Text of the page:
“Brothers and sisters, if you were raised with Christ, seek what is above.” With these words, the author of the Letter to the Colossians sets the tone for our prayer together this Sunday. We are invited to focus on and find our fulfillment in God, rather than be bound by things of earth or so focused on ourselves that our perspective and our vision become myopic.
Having entered fully and freely into the sacred mystery of Jesus’ passion, death and resurrection, believers are graced so we may put on a new self, a self that images God. This new self is called out of immorality to integrity, out of idolatry and dishonesty to truthfulness. We are called to have a single-hearted love of God and all others, without distinction as to their race or social status.
Eighteenth Sunday in
Ecclesiastes 1:2, 2:21-23
Colossians 3:1-5, 9-11
In today’s first reading, the ancient philosopher Qoheleth shares a somber view of the human experience. Perhaps there are times in our lives when we, too, ascribe to his viewpoint. Worries, disappointments, experiences of loss, frustration and hopelessness weigh us down. We sense a certain futility; we work and work, and have little to show for it. Then we die, and like a puff of wind (vanity), we are gone -- and who remembers us? Says Scripture scholar Fr. Addison Wright, “Qoheleth’s negative assessment of the workaholic should be constructively provocative for those who believe that posture to have value or to be synonymous with religious dedication” (“Ecclesiastes,” The New Jerusalem Biblical Commentary, Prentice Hall, 1990).
From Qoheleth’s sobering assessment, we turn to the Lucan Jesus, who, in today’s Gospel, asks each of us to consider our investments. As the protagonist in Jesus’ parable, the rich man appears to be deeply invested in his farm and its crops. Therein lay the source of his security and his well-being. When he had a surplus harvest, it didn’t occur to him to share with the needy. Rather, he figured he’d build bigger barns. He had yet to learn that his life did not consist of his possessions. In the parable, God tells the man that he will die that night and any treasure he may have amassed will be left behind. He is rich, but not rich in what matters to God. We can well imagine the rich man chanting Qoheleth’s mantra: “Vanity of vanities and all is vanity.”
Surely the urgency of Jesus’ teaching invites us to pay careful attention. Since no one can know the future or the length of one’s days, our response to God requires a timely decision. What can I share? What can I give to ease the need of another? There are no pockets in a shroud, and hearses do not pull U-Hauls. It is expedient that we take Jesus’ words to heart, that we make his attitude our own and that we see and love and tend to the needy as he would.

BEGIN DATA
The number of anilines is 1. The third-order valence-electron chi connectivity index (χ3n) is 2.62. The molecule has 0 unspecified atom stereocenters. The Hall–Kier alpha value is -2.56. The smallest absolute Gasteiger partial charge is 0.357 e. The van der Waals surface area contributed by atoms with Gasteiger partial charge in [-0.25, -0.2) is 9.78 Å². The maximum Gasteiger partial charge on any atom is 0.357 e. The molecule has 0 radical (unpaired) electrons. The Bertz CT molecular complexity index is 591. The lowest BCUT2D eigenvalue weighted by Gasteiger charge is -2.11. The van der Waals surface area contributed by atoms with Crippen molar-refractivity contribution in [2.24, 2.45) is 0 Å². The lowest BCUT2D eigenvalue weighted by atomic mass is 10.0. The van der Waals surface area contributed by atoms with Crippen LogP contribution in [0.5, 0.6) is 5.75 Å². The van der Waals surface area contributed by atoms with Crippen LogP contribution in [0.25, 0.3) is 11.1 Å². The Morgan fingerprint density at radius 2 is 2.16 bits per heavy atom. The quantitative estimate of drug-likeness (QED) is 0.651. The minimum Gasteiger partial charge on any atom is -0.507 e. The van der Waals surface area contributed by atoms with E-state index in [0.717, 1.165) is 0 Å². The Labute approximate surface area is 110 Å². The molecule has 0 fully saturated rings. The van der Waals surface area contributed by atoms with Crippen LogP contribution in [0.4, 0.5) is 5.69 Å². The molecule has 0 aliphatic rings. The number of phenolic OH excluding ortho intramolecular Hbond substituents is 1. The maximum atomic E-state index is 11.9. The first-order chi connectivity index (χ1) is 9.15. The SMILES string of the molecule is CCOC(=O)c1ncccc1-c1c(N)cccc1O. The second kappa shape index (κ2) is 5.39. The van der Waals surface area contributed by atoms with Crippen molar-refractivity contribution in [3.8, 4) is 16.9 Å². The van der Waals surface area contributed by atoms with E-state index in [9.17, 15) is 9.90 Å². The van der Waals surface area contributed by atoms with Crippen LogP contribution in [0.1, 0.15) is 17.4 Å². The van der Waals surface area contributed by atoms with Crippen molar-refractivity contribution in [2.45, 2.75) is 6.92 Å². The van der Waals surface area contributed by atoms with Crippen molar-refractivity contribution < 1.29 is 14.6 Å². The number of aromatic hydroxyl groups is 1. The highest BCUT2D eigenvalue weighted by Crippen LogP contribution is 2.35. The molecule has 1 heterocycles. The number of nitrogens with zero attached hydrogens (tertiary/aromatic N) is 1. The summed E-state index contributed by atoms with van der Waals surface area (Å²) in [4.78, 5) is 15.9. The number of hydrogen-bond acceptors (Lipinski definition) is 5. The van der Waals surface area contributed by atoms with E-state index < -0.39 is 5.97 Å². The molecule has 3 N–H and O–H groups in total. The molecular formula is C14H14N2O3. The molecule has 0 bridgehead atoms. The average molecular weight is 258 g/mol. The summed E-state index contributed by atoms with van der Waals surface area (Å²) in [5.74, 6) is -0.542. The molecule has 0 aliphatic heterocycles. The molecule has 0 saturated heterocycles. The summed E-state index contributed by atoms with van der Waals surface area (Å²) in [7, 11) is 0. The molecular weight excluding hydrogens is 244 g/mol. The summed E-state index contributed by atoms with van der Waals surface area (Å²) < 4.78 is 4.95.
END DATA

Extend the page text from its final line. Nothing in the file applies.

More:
Augustine, bishop of Hippo, knew what it was to be wealthy and carefree, but after his conversion, he had this to say: “Poverty is the load of some and wealth is the load of others, perhaps the greater one of the two. It may weigh them to perdition. Bear the load of your neighbor’s poverty, and let him bear with you the load of your wealth. You lighten your load by lightening his” (quoted in A Treasure of Quips, Quotes and Anecdotes, Anthony Castle, ed., Twenty-Third Pub., 1998).
Who knows how many loads could have been lightened by the rich man’s wealth? In telling this parable to his disciples, Jesus challenged them to consider their attitudes toward their own possessions. However, as Charles Cousar has pointed out, this Lucan Gospel does not give specific answers to our questions about possessions (Texts for Preaching, Westminster John Knox Press, 1994). Nor does it offer rules that define how much is enough or what people should do with their wealth. Readers will hunt in vain for a guideline, a principle or a quantifiable definition of greed that reveals with certainty whether they have crossed the line.
Jesus’ parable does not offer a new law, but it does confront believers with a powerful message that continues to prod the imagination and conscience. To be ever alert to the promptings of greed, to be ever aware that all we are and all we have is God’s gift and not a hard-earned acquisition, to be warned most soberly that wealth does not secure our future -- these are more than rules. These are the daily challenges of the believer in Jesus.
[Patricia Sánchez holds a master’s degree in literature and religion of the Bible from a joint degree program at Columbia University and Union Theological Seminary in New York.]